3.Your employees aren't proud brand ambassadors.
"Organizations that have a strongly engaged population of employees on social media, I think those employees are proud of their employer and the work they do," says Kessler. "It sends the message that they genuinely believe their organization helps people, and I think they're proud of that. Employees can be a little skittish, but those that believe their organization is there, doing the right thing, I think those employees are likely to stand up and defend what they do."
At Twitter, the San Francisco headquarters has its own handle, @Twoffice. The account actively ReTweets and shares employees' tweets and highlights from their workdays. From movie screenings to celebrity visitors to new signage and birthday parties, the company culture is out there for the world to see.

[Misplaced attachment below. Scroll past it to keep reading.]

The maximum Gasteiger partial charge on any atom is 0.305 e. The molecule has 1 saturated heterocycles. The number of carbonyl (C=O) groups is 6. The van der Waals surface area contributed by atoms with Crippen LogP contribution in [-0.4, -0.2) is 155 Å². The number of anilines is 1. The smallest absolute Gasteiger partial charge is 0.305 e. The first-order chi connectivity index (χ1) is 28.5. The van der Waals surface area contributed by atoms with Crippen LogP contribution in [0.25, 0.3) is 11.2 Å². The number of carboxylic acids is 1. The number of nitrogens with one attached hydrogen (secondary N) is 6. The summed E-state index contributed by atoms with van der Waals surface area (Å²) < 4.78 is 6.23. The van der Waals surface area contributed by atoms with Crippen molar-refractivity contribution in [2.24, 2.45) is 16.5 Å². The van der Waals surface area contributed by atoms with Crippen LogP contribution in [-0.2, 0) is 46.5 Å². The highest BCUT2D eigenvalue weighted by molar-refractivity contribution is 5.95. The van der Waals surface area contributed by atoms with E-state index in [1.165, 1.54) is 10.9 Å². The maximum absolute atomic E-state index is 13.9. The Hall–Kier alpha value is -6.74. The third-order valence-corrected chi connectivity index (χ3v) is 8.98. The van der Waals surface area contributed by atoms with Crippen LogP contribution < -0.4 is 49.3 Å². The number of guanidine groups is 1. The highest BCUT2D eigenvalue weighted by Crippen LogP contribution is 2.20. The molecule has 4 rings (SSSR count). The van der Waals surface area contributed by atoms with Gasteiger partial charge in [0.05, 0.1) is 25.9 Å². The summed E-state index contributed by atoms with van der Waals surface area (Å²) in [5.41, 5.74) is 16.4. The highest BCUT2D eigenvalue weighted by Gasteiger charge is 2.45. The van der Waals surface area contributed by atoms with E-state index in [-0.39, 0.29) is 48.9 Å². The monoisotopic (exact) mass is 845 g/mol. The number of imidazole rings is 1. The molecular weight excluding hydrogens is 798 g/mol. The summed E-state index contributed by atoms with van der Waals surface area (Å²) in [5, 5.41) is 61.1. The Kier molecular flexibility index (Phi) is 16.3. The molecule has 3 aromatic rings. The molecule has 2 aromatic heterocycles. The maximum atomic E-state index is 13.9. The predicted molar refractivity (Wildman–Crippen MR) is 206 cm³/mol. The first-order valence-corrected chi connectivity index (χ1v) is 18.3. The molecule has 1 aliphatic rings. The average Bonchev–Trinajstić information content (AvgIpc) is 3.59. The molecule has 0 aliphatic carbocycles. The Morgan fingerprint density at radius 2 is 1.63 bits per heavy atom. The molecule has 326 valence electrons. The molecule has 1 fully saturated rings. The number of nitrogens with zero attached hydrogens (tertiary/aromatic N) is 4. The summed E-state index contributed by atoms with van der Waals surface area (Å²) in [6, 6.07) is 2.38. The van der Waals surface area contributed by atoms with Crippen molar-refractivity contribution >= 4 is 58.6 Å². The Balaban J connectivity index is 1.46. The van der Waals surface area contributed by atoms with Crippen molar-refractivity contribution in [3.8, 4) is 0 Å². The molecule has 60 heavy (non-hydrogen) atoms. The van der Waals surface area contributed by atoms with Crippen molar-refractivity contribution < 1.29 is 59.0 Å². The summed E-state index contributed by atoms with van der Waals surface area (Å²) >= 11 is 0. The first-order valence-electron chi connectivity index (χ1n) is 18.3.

Without this social media presence, you leave applicants to wonder: If your company truly has a great employee culture, and people enjoy working there, then why aren't they shouting it from the rooftops?
When employees share positive moments from their work days, companies reap the rewards in a positive and healthy brand message, as authentic as the employees themselves.